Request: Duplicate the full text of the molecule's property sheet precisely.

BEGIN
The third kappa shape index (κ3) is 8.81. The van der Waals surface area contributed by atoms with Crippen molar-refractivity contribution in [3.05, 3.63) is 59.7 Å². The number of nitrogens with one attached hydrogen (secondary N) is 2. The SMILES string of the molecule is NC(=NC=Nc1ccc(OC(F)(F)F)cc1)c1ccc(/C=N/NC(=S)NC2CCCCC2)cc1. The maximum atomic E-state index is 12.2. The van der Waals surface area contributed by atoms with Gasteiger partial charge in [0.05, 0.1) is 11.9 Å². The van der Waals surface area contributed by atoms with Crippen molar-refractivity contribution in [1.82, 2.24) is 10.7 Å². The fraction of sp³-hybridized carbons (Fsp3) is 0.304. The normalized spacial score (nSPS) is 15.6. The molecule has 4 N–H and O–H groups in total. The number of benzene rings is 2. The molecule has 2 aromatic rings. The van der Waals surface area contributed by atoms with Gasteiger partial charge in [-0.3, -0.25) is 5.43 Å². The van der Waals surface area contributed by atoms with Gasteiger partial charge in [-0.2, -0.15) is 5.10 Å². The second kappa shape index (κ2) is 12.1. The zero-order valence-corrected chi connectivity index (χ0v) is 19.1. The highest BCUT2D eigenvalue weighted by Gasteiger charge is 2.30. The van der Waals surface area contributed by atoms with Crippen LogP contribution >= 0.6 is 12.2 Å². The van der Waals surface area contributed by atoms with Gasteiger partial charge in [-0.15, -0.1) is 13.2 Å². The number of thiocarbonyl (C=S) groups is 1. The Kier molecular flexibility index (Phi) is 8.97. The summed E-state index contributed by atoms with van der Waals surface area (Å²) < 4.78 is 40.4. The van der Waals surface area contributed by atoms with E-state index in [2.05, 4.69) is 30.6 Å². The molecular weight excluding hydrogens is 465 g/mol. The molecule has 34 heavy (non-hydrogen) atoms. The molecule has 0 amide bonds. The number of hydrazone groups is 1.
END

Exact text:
The third kappa shape index (κ3) is 8.81. The van der Waals surface area contributed by atoms with Crippen molar-refractivity contribution in [3.05, 3.63) is 59.7 Å². The number of nitrogens with one attached hydrogen (secondary N) is 2. The SMILES string of the molecule is NC(=NC=Nc1ccc(OC(F)(F)F)cc1)c1ccc(/C=N/NC(=S)NC2CCCCC2)cc1. The maximum atomic E-state index is 12.2. The van der Waals surface area contributed by atoms with Gasteiger partial charge in [0.05, 0.1) is 11.9 Å². The van der Waals surface area contributed by atoms with Crippen molar-refractivity contribution in [1.82, 2.24) is 10.7 Å². The fraction of sp³-hybridized carbons (Fsp3) is 0.304. The normalized spacial score (nSPS) is 15.6. The molecule has 4 N–H and O–H groups in total. The number of benzene rings is 2. The molecule has 2 aromatic rings. The van der Waals surface area contributed by atoms with Gasteiger partial charge in [-0.3, -0.25) is 5.43 Å². The van der Waals surface area contributed by atoms with Gasteiger partial charge in [-0.2, -0.15) is 5.10 Å². The second kappa shape index (κ2) is 12.1. The zero-order valence-corrected chi connectivity index (χ0v) is 19.1. The highest BCUT2D eigenvalue weighted by Gasteiger charge is 2.30. The van der Waals surface area contributed by atoms with Crippen LogP contribution >= 0.6 is 12.2 Å². The van der Waals surface area contributed by atoms with Gasteiger partial charge in [-0.15, -0.1) is 13.2 Å². The number of thiocarbonyl (C=S) groups is 1. The Kier molecular flexibility index (Phi) is 8.97. The summed E-state index contributed by atoms with van der Waals surface area (Å²) < 4.78 is 40.4. The van der Waals surface area contributed by atoms with E-state index in [2.05, 4.69) is 30.6 Å². The molecular weight excluding hydrogens is 465 g/mol. The molecule has 34 heavy (non-hydrogen) atoms. The molecule has 0 amide bonds. The number of hydrazone groups is 1.